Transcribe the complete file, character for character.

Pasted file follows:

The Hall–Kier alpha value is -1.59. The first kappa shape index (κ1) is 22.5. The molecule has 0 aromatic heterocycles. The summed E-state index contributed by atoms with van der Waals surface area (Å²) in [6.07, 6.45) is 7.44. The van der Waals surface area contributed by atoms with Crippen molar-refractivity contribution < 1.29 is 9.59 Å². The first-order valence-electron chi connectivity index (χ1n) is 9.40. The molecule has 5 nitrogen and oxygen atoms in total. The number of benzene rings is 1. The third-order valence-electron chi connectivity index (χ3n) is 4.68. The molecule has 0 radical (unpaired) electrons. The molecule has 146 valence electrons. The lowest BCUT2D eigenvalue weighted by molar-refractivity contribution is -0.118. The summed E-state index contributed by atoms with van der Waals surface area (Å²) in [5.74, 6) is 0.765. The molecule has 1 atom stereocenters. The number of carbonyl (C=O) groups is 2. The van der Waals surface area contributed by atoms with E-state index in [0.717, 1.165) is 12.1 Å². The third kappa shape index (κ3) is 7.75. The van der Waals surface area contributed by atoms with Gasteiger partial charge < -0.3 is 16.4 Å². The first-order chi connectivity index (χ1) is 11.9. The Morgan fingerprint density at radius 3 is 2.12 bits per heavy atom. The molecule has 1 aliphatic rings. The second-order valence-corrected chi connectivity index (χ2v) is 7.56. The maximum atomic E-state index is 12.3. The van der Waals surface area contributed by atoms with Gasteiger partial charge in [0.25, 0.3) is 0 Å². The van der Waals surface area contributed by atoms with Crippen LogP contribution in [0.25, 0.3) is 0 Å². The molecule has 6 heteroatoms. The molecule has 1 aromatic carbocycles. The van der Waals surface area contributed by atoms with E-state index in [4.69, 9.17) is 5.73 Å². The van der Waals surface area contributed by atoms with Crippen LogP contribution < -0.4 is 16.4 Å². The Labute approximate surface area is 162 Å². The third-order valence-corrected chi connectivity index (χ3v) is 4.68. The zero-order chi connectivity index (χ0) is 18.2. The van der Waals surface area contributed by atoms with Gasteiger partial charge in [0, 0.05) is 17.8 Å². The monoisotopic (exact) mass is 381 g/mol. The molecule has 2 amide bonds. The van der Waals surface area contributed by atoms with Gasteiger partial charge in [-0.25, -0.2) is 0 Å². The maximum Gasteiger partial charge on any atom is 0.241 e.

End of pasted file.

The Hall–Kier alpha value is -1.59. The first kappa shape index (κ1) is 22.5. The molecule has 0 aromatic heterocycles. The summed E-state index contributed by atoms with van der Waals surface area (Å²) in [6.07, 6.45) is 7.44. The van der Waals surface area contributed by atoms with Crippen molar-refractivity contribution < 1.29 is 9.59 Å². The first-order valence-electron chi connectivity index (χ1n) is 9.40. The molecule has 5 nitrogen and oxygen atoms in total. The number of benzene rings is 1. The third-order valence-electron chi connectivity index (χ3n) is 4.68. The molecule has 0 radical (unpaired) electrons. The molecule has 146 valence electrons. The lowest BCUT2D eigenvalue weighted by molar-refractivity contribution is -0.118. The summed E-state index contributed by atoms with van der Waals surface area (Å²) in [5.74, 6) is 0.765. The molecule has 1 atom stereocenters. The number of carbonyl (C=O) groups is 2. The van der Waals surface area contributed by atoms with E-state index in [0.717, 1.165) is 12.1 Å². The third kappa shape index (κ3) is 7.75. The van der Waals surface area contributed by atoms with Gasteiger partial charge < -0.3 is 16.4 Å². The first-order chi connectivity index (χ1) is 11.9. The Morgan fingerprint density at radius 3 is 2.12 bits per heavy atom. The molecule has 1 aliphatic rings. The second-order valence-corrected chi connectivity index (χ2v) is 7.56. The maximum atomic E-state index is 12.3. The van der Waals surface area contributed by atoms with Gasteiger partial charge in [0.25, 0.3) is 0 Å². The van der Waals surface area contributed by atoms with Crippen LogP contribution in [0.25, 0.3) is 0 Å². The molecule has 6 heteroatoms. The molecule has 1 aromatic carbocycles. The van der Waals surface area contributed by atoms with E-state index in [4.69, 9.17) is 5.73 Å². The van der Waals surface area contributed by atoms with Crippen LogP contribution < -0.4 is 16.4 Å². The Labute approximate surface area is 162 Å². The third-order valence-corrected chi connectivity index (χ3v) is 4.68. The zero-order chi connectivity index (χ0) is 18.2. The van der Waals surface area contributed by atoms with Gasteiger partial charge in [0, 0.05) is 17.8 Å². The monoisotopic (exact) mass is 381 g/mol. The molecule has 2 amide bonds. The van der Waals surface area contributed by atoms with Gasteiger partial charge in [-0.25, -0.2) is 0 Å². The maximum Gasteiger partial charge on any atom is 0.241 e.